Tightened Covid-19 measures in S'pore may seem tough, but better to be safe than sorry

Most of the vaccines in use are believed to give some protection against mutations.

SINGAPORE - Singapore has had unlinked cases in the past and venues visited by infected people have been publicised, but that's about all.

This time, however, such places will be shut down for two days to undergo deep cleaning.

The big question is why? It can't be just that there are more community cases.

Eight of the 13 infections forming the cluster at Tan Tock Seng Hospital (TTSH) are patients who have not been roaming around, so essentially only the five staff members are of concern.

Similarly, the cluster around the Immigration and Checkpoints Authority officer was isolated the moment he was diagnosed.

One possible reason it is different this time could be the fear that this outbreak may be caused by a viral variant of concern. These are mutations that are believed to spread more easily and cause more severe illness.

There are three such mutations - the B117 from Britain, the B1351 from South Africa and the P1 from Brazil. All are of concern and have been identified from imported cases. The variants in India are also worrying given the spread of Covid-19 in the country, although they have yet to be named variants of concern.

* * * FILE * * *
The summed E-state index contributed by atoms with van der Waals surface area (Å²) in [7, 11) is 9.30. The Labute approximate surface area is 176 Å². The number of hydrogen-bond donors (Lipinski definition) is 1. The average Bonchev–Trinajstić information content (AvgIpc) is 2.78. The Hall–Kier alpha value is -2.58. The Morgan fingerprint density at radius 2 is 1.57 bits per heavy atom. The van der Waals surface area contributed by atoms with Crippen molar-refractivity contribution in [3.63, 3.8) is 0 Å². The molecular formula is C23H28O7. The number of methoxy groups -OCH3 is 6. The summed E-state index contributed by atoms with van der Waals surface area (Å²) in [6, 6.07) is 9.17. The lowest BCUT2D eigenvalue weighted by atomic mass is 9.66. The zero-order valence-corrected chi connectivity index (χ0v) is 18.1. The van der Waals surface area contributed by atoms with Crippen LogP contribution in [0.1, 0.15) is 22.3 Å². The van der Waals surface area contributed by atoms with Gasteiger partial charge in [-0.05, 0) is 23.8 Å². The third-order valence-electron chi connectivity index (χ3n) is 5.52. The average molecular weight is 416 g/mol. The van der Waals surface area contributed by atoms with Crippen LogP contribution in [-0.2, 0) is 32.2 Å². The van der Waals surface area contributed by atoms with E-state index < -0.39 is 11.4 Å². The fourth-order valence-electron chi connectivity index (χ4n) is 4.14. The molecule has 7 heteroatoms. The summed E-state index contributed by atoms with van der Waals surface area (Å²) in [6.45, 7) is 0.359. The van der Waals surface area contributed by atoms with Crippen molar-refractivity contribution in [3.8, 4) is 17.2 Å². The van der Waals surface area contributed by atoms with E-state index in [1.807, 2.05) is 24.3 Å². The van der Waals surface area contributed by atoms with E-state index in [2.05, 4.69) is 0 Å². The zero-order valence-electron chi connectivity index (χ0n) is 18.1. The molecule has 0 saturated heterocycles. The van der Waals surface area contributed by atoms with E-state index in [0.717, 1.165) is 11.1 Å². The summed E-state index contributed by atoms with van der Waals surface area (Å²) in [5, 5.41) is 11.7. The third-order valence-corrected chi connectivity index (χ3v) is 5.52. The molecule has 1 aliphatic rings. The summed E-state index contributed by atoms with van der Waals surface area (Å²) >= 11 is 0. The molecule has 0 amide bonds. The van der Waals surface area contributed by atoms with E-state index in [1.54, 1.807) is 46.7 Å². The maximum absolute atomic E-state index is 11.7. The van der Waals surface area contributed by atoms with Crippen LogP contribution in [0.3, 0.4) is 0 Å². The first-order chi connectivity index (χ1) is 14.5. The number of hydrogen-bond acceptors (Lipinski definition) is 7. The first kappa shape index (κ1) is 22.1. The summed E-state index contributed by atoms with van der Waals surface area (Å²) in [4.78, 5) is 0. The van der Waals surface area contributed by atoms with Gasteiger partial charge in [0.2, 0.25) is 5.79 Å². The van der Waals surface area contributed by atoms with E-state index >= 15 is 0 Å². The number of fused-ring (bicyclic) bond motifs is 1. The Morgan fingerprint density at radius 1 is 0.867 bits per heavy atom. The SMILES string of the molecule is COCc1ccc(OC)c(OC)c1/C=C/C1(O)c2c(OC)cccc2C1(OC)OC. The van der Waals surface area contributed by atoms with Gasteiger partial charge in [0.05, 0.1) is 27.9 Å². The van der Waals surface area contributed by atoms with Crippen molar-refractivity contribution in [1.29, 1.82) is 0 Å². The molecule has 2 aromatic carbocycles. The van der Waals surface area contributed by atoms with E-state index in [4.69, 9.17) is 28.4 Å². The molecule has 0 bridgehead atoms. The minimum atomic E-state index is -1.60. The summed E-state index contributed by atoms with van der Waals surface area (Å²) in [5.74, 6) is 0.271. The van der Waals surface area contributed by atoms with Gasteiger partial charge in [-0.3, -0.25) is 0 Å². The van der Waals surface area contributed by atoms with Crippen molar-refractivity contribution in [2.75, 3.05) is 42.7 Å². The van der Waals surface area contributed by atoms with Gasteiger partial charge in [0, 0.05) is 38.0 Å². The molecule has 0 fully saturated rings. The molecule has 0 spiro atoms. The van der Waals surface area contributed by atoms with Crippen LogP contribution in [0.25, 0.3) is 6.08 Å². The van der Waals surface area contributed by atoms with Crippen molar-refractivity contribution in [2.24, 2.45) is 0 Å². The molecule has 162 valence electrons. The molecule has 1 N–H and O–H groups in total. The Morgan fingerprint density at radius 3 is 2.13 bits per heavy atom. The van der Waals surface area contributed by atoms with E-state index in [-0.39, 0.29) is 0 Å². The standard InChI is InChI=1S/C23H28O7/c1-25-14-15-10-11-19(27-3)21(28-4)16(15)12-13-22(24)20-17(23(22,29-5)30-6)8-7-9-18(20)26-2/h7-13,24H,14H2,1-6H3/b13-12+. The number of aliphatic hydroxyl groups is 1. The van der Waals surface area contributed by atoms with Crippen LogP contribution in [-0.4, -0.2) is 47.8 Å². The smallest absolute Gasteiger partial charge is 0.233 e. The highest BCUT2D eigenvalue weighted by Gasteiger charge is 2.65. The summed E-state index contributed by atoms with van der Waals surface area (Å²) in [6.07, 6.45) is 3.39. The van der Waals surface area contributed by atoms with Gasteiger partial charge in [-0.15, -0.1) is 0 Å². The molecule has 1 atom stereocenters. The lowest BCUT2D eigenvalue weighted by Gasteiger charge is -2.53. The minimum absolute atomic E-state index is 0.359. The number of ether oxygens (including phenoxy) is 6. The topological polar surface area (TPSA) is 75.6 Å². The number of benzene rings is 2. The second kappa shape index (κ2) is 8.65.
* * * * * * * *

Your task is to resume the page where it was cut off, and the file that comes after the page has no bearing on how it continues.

Could one of these mutated strains have leaked into the community? Is that why TTSH staff who had been fully vaccinated have been infected?

Dr Asok Kurup, who chairs the Academy of Medicine's Chapter of Infectious Disease Physicians, said: "I think we are dealing with a variant or variants which are likely highly transmissible."

The genome sequence of the virus that spread at TTSH has yet to be completed, so his comment cannot be verified.

Associate Professor Kenneth Mak, the Health Ministry's director of medical services, said these processes take time but the possibility cannot be discounted.

So the deep cleaning of venues may be a reflection of being kiasu, but this attitude has brought Singapore through the pandemic relatively unscathed.

Yes, there have been tens of thousands of infections and 30 deaths, but compared with most countries, Singapore has done well.

If the deep cleaning is not needed, well, it is an unnecessary inconvenience. But if the infections are linked to one of the more easily spread mutations, it would be too late to take action by the time the results were available.

So frankly, it is far better to take some unnecessary action if such action can help slow the spread of Covid-19 in the community.

Guard against complacency

The latest increase in community cases is also a stark warning to people not to become complacent once they have received both vaccine jabs.

Yes, the vaccine does give significant protection, but even at best, that is 95 per cent protection against severe illness.

What this means is that out of 20 people who have been fully vaccinated, one could get very sick with Covid-19 should transmission occur within the country.